Infinitely Happier Part 3: Severing Sick Synapses


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By Lee Warren, Dr. Lee Warren delivers weekly prescriptions from neuroscience, Common sense on how to lead a healthier, and Happier life.. Discovered by Player FM and our community — copyright is owned by the publisher, not Player FM, and audio is streamed directly from their servers. Hit the Subscribe button to track updates in Player FM, or paste the feed URL into other podcast apps.
Synapses are where the business of the nervous system happens.

Lately, we’ve been talking about the basics of self-brain surgery to learn how to think about our thinking, and the ideas behind the new book I’m writing, Infinitely Happier: A Neurosurgeon’s Thoughts on Thinking.

But this isn’t just some “self-help” or motivational speaker-type thing. Because the vast majority of your life, the decisions you make, the relationships you have, the things you accomplish or strive for come out of how you think: your attitudes, your thought patterns. Everything about how you handle stress, unexpected challenges, and the hard parts of life is determined by your thinking.

But the problem is, most of us spend our lives reacting to our thinking, because we never think about our thinking.

And the reality is, our baseline thoughts are not very reliable most of the time. Why? That answer is rooted in the science of how our nervous systems are wired. The bad news is that your nervous system has a set of responses to challenges, threats, and stresses, and that set of responses isn’t very specific. In other words, you basically feel the same things in your body when a tiger is actually chasing you as you do when you hear a sound in the next room and wonder if someone’s breaking into your house- even if it’s just the icemaker. Those triggered responses aren’t very helpful when they make us reflexively freak out.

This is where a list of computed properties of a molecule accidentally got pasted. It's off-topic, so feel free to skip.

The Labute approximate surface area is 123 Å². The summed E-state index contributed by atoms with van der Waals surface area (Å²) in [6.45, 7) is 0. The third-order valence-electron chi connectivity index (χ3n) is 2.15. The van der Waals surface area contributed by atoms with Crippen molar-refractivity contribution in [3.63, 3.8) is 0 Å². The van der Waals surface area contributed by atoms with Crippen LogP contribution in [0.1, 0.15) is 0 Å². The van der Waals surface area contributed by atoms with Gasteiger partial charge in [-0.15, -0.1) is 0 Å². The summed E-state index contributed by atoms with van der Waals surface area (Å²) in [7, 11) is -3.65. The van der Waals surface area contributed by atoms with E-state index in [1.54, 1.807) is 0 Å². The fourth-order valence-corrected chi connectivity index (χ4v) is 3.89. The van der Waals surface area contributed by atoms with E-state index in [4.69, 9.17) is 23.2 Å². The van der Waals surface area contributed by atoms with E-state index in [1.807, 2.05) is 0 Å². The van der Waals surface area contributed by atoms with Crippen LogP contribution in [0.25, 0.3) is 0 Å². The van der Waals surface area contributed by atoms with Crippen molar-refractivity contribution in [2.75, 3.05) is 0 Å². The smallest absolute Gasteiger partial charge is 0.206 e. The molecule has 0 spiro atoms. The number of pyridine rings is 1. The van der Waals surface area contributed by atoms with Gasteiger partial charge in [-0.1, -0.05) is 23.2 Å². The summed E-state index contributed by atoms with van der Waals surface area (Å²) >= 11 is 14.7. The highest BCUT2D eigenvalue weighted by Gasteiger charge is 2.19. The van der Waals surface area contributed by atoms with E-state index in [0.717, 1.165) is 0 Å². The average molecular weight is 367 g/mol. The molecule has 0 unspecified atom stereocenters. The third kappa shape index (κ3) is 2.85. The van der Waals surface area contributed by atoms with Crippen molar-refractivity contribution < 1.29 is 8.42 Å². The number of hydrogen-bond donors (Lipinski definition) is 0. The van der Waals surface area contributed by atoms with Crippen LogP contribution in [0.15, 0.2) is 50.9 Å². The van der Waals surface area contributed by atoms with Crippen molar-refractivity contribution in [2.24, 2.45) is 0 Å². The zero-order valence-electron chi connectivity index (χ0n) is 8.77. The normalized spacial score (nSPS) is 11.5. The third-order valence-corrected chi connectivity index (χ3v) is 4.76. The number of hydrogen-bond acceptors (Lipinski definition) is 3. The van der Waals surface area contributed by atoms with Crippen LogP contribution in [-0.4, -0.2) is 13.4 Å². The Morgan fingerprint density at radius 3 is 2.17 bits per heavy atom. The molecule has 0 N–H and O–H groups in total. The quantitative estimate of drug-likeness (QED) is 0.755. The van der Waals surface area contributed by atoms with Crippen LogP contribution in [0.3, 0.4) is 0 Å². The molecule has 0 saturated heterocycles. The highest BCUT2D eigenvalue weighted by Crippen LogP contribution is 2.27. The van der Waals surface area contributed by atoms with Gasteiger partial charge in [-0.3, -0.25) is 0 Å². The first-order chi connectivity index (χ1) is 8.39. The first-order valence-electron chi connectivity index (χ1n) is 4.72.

But the good news is, your brain can be trained to separate the response from the stimulus. But it requires brain surgery.

That’s why I’m always saying, “You can’t change your life until you change your mind.”

In other words, if you keep thinking the same thoughts- if you never change how you look at things or the mental framework from which you approach the world- then you’re going to keep experiencing the same patterns and outcomes.

And the part of the nervous system that connects two nerves, or nerves and muscles or other organs, is called a synapse. In your brain, there are about 100 trillion of them. Trillion with a T. And when those synapses don’t work right, you don’t work right.

Today, we’re going to look at two diseases that affect the synapses between your nerves and your muscles. And I want to show you a little of how the nervous system works, so we can see how important it is to make sure we have healthy synapses.

If you want to become healthier, feel better, and be happier, you’ve got to think about your thinking. But sometimes life creates unhealthy connections- sick synapses- that trigger thought patterns and behaviors in us we’re not even aware of.

You can’t change your life until you change your mind. And severing sick synapses- breaking down those bad connections life has created and making better ones- is a key to getting that done.

Remember Proverbs 17:27-28 in The Passion Translation (TPT):

27 Can you bridle your tongue when your heart is under pressure?

That’s how you show that you are wise.

An understanding heart keeps you cool, calm, and collected,

no matter what you’re facing.

That’s one of the secrets to becoming Infinitely Happier, friend.

Learning to stay cool, calm, and collected no matter what we’re facing. That’s useful during a global pandemic, but it’s also useful in everyday life. And it doesn’t happen by accident. It happens by severing sick synapses. My friend, we’re going to learn how, and we’re going to start today.

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